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Functional Overloading of Dystrophic Mice Enhances Muscle-Derived Stem Cell Contribution to Muscle Contractile Capacity

Ambrosio, F and Ferrari, RJ and Fitzgerald, GK and Carvell, G and Boninger, ML and Huard, J (2009) Functional Overloading of Dystrophic Mice Enhances Muscle-Derived Stem Cell Contribution to Muscle Contractile Capacity. Archives of Physical Medicine and Rehabilitation, 90 (1). 66 - 73. ISSN 0003-9993

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Ambrosio F, Ferrari RJ, Fitzgerald GK, Carvell G, Boninger ML, Huard J. Functional overloading of dystrophic mice enhances muscle-derived stem cell contribution to muscle contractile capacity. Arch Phys Med Rehabil. Objectives: To evaluate the effect of functional overloading on the transplantation of muscle derived stem cells (MDSCs) into dystrophic muscle and the ability of transplanted cells to increase dystrophic muscle's ability to resist overloading-induced weakness. Design: Cross-sectional. Setting: Laboratory. Animals: Male mice (N=10) with a dystrophin gene mutation. Interventions: MDSCs were intramuscularly transplanted into the extensor digitorum longus muscle (EDL). Functional overloading of the EDL was performed by surgical ablation of the EDL's synergist. Main Outcome Measures: The total number of dystrophin-positive fibers/cross-section (as a measure of stem cell engraftment), the average number of CD31+ cells (as a measure of capillarity), and in vitro EDL contractile strength. Independent t tests were used to investigate the effect of overloading on engraftment, capillarity, and strength. Paired t tests were used to investigate the effect of MDSC engraftment on strength and capillarity. Results: MDSC transplantation protects dystrophic muscles against overloading-induced weakness (specific twitch force: control 4.5N/cm2±2.3; MDSC treated 7.9N/cm2±1.4) (P=.02). This improved force production following overloading is concomitant with an increased regeneration by transplanted MDSCs (MDSC: 26.6±20.2 dystrophin-positive fibers/cross-section; overloading + MDSC: 170.6±130.9 dystrophin-positive fibers/cross-section [P=.03]). Overloading-induced increases in skeletal muscle capillarity is significantly correlated with increased MDSC engraftment (R2=.80, P=.01). Conclusions: These findings suggest that the functional contribution of transplanted MDSCs may rely on activity-dependent mechanisms, possibly mediated by skeletal muscle vascularity. Rehabilitation modalities may play an important role in the development of stem cell transplantation strategies for the treatment of muscular dystrophy. © 2009 American Congress of Rehabilitation Medicine.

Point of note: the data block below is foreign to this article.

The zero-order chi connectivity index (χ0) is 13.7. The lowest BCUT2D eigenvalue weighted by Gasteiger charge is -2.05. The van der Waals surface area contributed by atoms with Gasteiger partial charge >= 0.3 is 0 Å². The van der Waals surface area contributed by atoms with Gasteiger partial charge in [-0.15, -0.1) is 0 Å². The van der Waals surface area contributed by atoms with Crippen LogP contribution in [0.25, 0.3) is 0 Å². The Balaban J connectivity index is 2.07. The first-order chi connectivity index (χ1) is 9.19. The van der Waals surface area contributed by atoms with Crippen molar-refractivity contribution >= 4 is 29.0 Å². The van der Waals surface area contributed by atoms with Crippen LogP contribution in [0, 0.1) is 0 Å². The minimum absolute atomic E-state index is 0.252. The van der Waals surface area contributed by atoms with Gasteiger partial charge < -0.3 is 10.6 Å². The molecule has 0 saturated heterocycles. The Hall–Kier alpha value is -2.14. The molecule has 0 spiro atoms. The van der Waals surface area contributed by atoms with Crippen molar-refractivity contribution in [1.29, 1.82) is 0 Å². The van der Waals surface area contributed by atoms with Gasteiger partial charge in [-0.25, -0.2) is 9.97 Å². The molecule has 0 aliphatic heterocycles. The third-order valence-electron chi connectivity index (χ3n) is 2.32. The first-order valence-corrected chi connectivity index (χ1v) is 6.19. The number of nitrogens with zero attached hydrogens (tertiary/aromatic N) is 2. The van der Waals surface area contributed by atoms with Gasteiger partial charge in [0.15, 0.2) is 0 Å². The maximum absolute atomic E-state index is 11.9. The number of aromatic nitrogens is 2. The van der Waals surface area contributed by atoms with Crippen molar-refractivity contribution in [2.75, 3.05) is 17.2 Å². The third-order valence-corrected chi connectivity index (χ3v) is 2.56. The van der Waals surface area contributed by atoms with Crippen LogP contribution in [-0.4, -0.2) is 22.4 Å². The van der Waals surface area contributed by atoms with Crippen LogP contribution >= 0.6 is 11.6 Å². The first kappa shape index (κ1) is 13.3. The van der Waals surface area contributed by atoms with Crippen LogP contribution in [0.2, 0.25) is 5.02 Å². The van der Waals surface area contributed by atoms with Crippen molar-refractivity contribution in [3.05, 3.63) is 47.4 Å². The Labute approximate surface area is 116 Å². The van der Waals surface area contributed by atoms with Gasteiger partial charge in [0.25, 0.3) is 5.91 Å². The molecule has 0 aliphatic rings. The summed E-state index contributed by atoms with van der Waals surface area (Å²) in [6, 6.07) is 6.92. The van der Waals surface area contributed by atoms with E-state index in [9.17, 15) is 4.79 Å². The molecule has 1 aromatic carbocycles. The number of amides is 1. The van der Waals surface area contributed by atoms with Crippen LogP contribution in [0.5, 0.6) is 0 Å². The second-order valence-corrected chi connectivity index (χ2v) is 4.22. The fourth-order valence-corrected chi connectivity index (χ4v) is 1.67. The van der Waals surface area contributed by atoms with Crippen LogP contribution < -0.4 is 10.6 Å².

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Item Type: Article
Status: Published
CreatorsEmailPitt UsernameORCID
Ambrosio, Ffaa7@pitt.eduFAA7
Ferrari, RJrjf67@pitt.eduRJF67
Fitzgerald, GKkfitzger@pitt.eduKFITZGER0000-0001-6293-3103
Carvell, Ggcarvell@pitt.eduGCARVELL
Boninger, MLboninger@pitt.eduBONINGER
Huard, J
Centers: Other Centers, Institutes, Offices, or Units > Stem Cell Research Center
Date: 1 January 2009
Date Type: Publication
Journal or Publication Title: Archives of Physical Medicine and Rehabilitation
Volume: 90
Number: 1
Page Range: 66 - 73
DOI or Unique Handle: 10.1016/j.apmr.2008.06.035
Schools and Programs: School of Health and Rehabilitation Sciences > Rehabilitation Science
School of Medicine > Orthopaedic Surgery
Refereed: Yes
ISSN: 0003-9993
MeSH Headings: Animals; Cells, Cultured; Disease Models, Animal; Dystrophin--administration & dosage; Dystrophin--deficiency; Dystrophin--pharmacology; Male; Mice; Muscle Contraction--physiology; Muscle Fibers, Skeletal--drug effects; Muscular Dystrophy, Animal--therapy; Stem Cell Transplantation
PubMed ID: 19154831
Date Deposited: 09 Apr 2014 16:33
Last Modified: 22 Dec 2022 11:55


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